Negotiation concepts – Goods and utility

In any detailed discussion of negotiation its inevitable that I’m going to need to use a few concepts borrowed from economics. I’ll try to keep them to a minimum but they are fundamental to what follows and provide a toolkit to analyse various situations and strategies. For simplicity, I will refer to the publisher or end-user of the photograph as the client.

We will start with two related terms:

A good is something intended to satisfy some want or need of a client and provide utility.

It is normally used in the plural form goods. Economics doesn’t distinguish between tangible and intangible goods so we won’t either. The full definition also talks about scarcity and some aspects of photography could be argued are services but for now I just want you to get you thinking about photographic goods.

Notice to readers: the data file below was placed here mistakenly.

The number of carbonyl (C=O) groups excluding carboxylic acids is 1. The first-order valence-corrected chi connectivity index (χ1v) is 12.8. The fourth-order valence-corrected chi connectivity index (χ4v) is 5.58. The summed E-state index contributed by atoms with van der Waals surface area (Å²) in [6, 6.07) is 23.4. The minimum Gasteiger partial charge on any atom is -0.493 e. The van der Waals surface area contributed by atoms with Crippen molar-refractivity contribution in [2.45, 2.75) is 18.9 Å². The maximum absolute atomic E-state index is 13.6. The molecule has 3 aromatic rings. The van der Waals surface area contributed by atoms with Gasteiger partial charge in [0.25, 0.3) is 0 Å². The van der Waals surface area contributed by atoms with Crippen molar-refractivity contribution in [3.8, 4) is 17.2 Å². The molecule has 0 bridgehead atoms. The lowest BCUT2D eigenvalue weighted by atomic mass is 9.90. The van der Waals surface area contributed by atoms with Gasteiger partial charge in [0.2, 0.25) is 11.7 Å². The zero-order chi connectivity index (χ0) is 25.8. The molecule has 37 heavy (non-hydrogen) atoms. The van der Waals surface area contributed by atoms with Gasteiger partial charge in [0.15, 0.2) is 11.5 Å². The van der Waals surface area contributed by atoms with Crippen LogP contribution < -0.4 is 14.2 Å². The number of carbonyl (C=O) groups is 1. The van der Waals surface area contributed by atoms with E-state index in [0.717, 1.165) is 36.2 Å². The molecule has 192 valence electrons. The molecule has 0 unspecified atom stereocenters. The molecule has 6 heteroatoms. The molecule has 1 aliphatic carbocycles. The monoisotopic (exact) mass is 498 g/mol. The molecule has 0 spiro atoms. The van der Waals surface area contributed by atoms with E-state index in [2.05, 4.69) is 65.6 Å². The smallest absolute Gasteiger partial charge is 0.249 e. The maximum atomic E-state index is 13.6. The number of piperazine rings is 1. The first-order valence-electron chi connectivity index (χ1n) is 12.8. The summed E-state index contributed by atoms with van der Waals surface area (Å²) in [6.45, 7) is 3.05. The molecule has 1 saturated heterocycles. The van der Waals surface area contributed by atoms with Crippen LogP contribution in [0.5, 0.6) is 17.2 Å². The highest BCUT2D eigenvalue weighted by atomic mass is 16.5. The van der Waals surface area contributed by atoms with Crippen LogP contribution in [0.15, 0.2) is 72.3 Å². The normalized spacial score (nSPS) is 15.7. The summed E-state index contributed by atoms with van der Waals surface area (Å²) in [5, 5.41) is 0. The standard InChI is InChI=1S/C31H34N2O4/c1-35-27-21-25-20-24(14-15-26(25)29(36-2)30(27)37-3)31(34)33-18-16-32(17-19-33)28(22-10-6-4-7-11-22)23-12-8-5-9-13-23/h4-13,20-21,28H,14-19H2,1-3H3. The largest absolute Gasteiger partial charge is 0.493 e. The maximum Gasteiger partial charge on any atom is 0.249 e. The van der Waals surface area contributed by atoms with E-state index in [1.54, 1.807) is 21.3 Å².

Utility is the satisfaction or benefit a client derives from consuming a good.

The utility of photograph used on the front page of a daily newspaper is different from the same image used as part of a worldwide advertising campaign. The utility of a print hanging in someone’s home is not the same as the same print in a paid-for exhibition in the National Portrait Gallery. Same image but different types and levels of utility so, in my view at least, very different goods.

This is key to understanding why you should be charging different amounts based on how your photographs are going to be used. When negotiating you should be thinking about the benefit the client will get from your photograph and not about anything else.


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